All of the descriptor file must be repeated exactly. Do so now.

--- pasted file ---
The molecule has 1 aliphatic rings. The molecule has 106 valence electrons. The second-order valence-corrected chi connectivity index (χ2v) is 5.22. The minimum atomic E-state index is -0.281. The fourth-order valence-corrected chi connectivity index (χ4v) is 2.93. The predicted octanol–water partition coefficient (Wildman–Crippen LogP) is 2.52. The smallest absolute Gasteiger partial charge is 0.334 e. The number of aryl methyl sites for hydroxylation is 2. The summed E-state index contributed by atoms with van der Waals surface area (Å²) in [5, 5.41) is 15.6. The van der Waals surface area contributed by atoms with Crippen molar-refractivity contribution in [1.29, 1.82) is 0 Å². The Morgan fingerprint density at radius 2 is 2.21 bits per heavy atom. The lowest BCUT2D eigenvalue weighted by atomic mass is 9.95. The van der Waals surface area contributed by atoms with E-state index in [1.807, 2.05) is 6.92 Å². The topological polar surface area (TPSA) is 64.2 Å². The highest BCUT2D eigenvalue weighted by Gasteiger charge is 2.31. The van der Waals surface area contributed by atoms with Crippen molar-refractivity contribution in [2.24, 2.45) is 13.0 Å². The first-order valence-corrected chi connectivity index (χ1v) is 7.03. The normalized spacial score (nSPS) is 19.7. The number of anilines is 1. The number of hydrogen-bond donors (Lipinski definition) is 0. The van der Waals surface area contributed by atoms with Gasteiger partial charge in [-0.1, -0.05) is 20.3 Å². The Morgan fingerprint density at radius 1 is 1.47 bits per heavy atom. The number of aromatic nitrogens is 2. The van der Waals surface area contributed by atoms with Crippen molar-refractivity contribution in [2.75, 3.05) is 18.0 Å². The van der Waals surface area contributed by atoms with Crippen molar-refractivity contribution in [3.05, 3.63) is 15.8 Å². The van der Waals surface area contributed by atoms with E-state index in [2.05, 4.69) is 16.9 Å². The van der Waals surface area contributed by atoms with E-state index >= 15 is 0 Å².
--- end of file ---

The molecule has 1 aliphatic rings. The molecule has 106 valence electrons. The second-order valence-corrected chi connectivity index (χ2v) is 5.22. The minimum atomic E-state index is -0.281. The fourth-order valence-corrected chi connectivity index (χ4v) is 2.93. The predicted octanol–water partition coefficient (Wildman–Crippen LogP) is 2.52. The smallest absolute Gasteiger partial charge is 0.334 e. The number of aryl methyl sites for hydroxylation is 2. The summed E-state index contributed by atoms with van der Waals surface area (Å²) in [5, 5.41) is 15.6. The van der Waals surface area contributed by atoms with Crippen molar-refractivity contribution in [1.29, 1.82) is 0 Å². The Morgan fingerprint density at radius 2 is 2.21 bits per heavy atom. The lowest BCUT2D eigenvalue weighted by atomic mass is 9.95. The van der Waals surface area contributed by atoms with E-state index in [1.807, 2.05) is 6.92 Å². The topological polar surface area (TPSA) is 64.2 Å². The highest BCUT2D eigenvalue weighted by Gasteiger charge is 2.31. The van der Waals surface area contributed by atoms with Crippen molar-refractivity contribution in [2.24, 2.45) is 13.0 Å². The first-order valence-corrected chi connectivity index (χ1v) is 7.03. The normalized spacial score (nSPS) is 19.7. The number of anilines is 1. The number of hydrogen-bond donors (Lipinski definition) is 0. The van der Waals surface area contributed by atoms with Gasteiger partial charge in [-0.1, -0.05) is 20.3 Å². The Morgan fingerprint density at radius 1 is 1.47 bits per heavy atom. The number of aromatic nitrogens is 2. The van der Waals surface area contributed by atoms with Crippen molar-refractivity contribution in [2.75, 3.05) is 18.0 Å². The van der Waals surface area contributed by atoms with Crippen molar-refractivity contribution in [3.05, 3.63) is 15.8 Å². The van der Waals surface area contributed by atoms with E-state index in [2.05, 4.69) is 16.9 Å². The van der Waals surface area contributed by atoms with E-state index >= 15 is 0 Å².